Dragon's Breath

Next on the list are the mud pots. Mud pots are boiling pools of, well, mud. In the springtime when there is more runoff and rain they tend to be kind of thin, but by late summer and early fall they are very thick and muddy. These are also quite odiferous, but kind of fun to watch them bubble away and spew mud into the air.


Third are the thermal pools. These can be quite beautiful actually. They look like they would be wonderful to sit in like a hot tub. But they are actually way too hot for that and their PH is quite acidic. They also contain lots of interesting kinds of bacteria that only grow at higher temperatures. In fact the colors in these pools are from mats of bacteria that thrive at different temperature levels. Not only are they pretty, but they are scientifically useful in that they help make DNA replication much faster!

Morning Glory Pool

Prismatic Overlook

Mammoth Hot Springs

This pool deserves some special mention. It is right in Lake Yellowstone. It gives anglers the option to catch their fish and cook it without even taking it off the hook. It is called the fishing cone.

Fishing Cone

Finally, the most famous and dramatic of all of the features are the Geysers. Geysers are especially fun when they erupt. Old faithful, here at Yellowstone erupts every 35 minutes to 2 hours. We enjoyed seeing old faithful twice, once from a viewpoint up on the hill quite a ways away, and the other time right up close. We also witnessed several other smaller eruptions and different geysers around the park.

Old Faithful Overlook

Old Faithful Selfie

OK, you made it this far, here are some animals. By far the animal we have seen the most is the Bison. We have seen them in the field, near the road, on the road, rolling in the dirt, everywhere. We did not pet them. We also saw this nice herd of Elk in the distance. But no bears. We did get to observe some black wolves, but trust me they are so far in the distance that they don’t really make for sharable photos. We also saw a coyote out on the road in the middle of the day, which is quite unusual.

Grand Teton Icons

What do Oxbow bend, Schwabacher landing, the Moulton barn and the snake river overlook all have in common? These are all iconic sites to see in the park. We set out early again this morning to beat the crowds and the heat to see them all. Although today was not a day for long hikes we did enjoy several short walks to see the sites.

The first stop was an early morning stop at Oxbow bend. A great place to spot wildlife, but even though we were there early in the morning we didn’t see any mammals. The coolest thing we saw at Oxbow was an Osprey carrying off a trout to its nest. A trout is perfectly streamlined for flight underneath a bird of prey.

A little further down the road we had a fantastic view of Grand Teton in the beautiful morning light.

Our next stop was at the Snake River overlook. This is the place where Ansel Adams took his iconic photo that put Grand Teton on the map. There are more trees now than when he took the photo in 1942. We did our best to recreate the photo using 2020 technology and filters.

As we were heading to the truck we overheard one young dad tell his three kids “Look kids there are some iconic Grand Teton crows”. The only thing I can imagine that would inspire a statement like that was if they too had been listening to Gypsy Guide in the car.

Further on down the road we went, this time our stop was Schwabacher landing. We were in luck! There was a mama moose and her baby eating and drinking in the river. This time I had our good old Canon SLR with the long lens so we were able to get some really good photos of the pair.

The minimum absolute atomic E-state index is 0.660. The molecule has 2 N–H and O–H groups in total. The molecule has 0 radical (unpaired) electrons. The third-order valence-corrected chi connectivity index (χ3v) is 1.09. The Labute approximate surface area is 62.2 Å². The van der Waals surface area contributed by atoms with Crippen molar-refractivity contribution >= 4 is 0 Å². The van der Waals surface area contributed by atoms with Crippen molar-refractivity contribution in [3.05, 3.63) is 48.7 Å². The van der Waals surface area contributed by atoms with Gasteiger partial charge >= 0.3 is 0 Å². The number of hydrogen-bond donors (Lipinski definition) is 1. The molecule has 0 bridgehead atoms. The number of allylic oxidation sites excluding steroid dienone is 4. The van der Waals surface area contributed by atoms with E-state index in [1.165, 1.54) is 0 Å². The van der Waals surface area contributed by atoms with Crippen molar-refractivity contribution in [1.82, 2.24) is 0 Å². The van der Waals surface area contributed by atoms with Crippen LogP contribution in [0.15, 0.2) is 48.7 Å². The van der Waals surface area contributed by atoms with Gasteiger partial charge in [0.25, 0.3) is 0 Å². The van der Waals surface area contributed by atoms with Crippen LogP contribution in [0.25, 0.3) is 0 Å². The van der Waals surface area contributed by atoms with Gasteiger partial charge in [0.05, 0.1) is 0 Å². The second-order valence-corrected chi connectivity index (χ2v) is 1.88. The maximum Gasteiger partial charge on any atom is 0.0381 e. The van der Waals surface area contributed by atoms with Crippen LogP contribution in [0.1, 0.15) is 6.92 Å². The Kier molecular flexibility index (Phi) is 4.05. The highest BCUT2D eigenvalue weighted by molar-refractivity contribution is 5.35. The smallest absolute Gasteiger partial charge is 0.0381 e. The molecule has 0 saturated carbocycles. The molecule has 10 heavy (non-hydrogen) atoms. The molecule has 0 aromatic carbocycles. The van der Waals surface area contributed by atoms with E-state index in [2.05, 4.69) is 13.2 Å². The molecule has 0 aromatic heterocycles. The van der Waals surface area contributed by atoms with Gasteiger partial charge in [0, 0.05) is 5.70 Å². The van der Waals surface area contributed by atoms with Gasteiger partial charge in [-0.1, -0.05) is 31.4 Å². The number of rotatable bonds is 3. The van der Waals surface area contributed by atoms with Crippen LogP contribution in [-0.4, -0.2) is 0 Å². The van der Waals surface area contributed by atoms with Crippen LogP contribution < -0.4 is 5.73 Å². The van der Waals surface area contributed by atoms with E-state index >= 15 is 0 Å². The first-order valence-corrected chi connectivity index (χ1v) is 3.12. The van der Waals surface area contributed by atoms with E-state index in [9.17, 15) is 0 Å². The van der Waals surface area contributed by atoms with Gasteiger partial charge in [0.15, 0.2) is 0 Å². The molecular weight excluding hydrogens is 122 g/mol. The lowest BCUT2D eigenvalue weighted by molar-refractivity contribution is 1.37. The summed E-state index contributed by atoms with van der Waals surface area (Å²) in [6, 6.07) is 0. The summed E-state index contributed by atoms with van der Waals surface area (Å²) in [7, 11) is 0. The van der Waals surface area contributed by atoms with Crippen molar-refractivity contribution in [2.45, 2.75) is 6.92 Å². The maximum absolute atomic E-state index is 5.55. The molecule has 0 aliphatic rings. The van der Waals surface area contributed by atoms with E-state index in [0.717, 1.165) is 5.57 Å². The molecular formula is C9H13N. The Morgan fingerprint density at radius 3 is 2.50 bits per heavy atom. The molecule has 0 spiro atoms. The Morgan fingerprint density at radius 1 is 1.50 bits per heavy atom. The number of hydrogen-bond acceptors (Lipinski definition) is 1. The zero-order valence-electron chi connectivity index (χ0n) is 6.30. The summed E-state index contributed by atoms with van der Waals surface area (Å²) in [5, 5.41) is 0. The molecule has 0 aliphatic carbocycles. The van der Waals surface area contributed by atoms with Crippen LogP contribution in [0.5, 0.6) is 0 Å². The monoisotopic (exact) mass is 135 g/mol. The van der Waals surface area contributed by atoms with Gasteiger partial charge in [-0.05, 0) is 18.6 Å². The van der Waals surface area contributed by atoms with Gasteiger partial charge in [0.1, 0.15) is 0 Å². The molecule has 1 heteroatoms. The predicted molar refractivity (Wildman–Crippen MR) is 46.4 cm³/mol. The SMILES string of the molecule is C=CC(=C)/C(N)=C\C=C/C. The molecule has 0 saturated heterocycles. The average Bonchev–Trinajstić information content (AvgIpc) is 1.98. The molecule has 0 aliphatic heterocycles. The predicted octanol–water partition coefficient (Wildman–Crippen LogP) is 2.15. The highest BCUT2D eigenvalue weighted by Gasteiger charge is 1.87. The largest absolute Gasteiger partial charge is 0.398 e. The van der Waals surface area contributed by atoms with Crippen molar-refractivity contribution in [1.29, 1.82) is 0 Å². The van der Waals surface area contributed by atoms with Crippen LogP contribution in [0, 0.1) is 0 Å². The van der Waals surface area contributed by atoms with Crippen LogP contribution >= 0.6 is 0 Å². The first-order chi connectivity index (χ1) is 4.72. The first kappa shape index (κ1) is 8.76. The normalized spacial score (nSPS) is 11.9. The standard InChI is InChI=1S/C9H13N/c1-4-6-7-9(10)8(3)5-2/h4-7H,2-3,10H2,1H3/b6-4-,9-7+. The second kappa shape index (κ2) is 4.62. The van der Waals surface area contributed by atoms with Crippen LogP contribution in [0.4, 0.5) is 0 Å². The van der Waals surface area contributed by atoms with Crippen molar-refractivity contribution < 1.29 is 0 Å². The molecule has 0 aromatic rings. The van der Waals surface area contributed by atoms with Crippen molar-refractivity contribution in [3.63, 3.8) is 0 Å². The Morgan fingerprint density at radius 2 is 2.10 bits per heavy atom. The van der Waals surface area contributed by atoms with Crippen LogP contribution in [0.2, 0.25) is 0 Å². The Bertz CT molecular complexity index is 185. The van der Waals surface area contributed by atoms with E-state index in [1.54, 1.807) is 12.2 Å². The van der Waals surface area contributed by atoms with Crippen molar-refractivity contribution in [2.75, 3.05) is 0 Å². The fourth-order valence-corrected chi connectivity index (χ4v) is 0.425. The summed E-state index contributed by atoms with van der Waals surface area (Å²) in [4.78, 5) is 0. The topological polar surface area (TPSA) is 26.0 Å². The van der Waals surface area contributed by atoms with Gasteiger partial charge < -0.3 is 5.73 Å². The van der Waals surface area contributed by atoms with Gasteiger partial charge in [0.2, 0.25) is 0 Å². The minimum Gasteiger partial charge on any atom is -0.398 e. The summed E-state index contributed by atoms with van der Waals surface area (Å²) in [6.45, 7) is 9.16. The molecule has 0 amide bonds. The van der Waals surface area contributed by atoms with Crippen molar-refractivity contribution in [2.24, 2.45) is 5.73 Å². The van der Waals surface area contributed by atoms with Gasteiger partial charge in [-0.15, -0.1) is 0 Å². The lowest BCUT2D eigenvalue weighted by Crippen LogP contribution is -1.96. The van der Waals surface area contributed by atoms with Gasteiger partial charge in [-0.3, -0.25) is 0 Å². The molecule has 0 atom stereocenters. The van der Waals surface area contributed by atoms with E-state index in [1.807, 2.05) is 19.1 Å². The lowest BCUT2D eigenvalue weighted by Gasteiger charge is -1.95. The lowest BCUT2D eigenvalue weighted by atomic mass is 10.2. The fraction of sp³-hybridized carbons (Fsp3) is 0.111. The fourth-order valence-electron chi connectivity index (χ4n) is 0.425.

Once again we were really hoping to see a bear so we spent more time at a little more secluded pullout at Schwabacher but didn’t see anything but more birds.

The last of our iconic stops was on mormon row where there are some well preserved barns from the 1890s.

After seeing all of these iconic sites we decided to continue on into Jackson and wander around the town a bit. It was a Saturday so we happened to hit the farmers market for some great fresh bread. Other than that Jackson seemed pretty much like every other western tourist town.

Grand Teton - Cascade Canyon

The first ferry across Jenny lake leaves at 7am she said. We decided to shoot for the 7:30 crossing, which turned out to be a brilliant move. First we avoided lots of crowds, and second, we were up into Cascade Canyon in time to see a group of bull moose waking up!

One of the nicest hikes in Grand Teton is the Hidden Falls, Inspiration point, and Cascade Canyon combination. It is about a 480 foot climb for the first mile and then it evens out for the walk through the beautiful glacial canyon. By leaving early we avoided the people coming down the trail as we were heading up and it was generally a lot more peaceful.

Jenny Lake Ferry Ride

The first stop was hidden falls, a beautiful waterfall on cascade creek that feeds into Jenny lake. The lake temperature is 60 degrees at the surface, “but gets a little more chilly if you dive down.” Not much chance of that happening.

Hidden Falls

A further climb leads you to inspiration point. On the way up this climb there are a couple of places to stop and take in some of the peaks in the Teton range. Including this picture of Teewanot. The contrast of the morning sun against the storm clouds over the peak was awe inspiring already. And yes we did hear thunder, but thankfully we did not see or experience any lightning!

Teewanot - sounds like astronaut

When you arrive at Inspiration point you have a fantastic view of the lake. I love this shot that shows the ferry leaving the dock leaving a feather-like wake.

Jenny Lake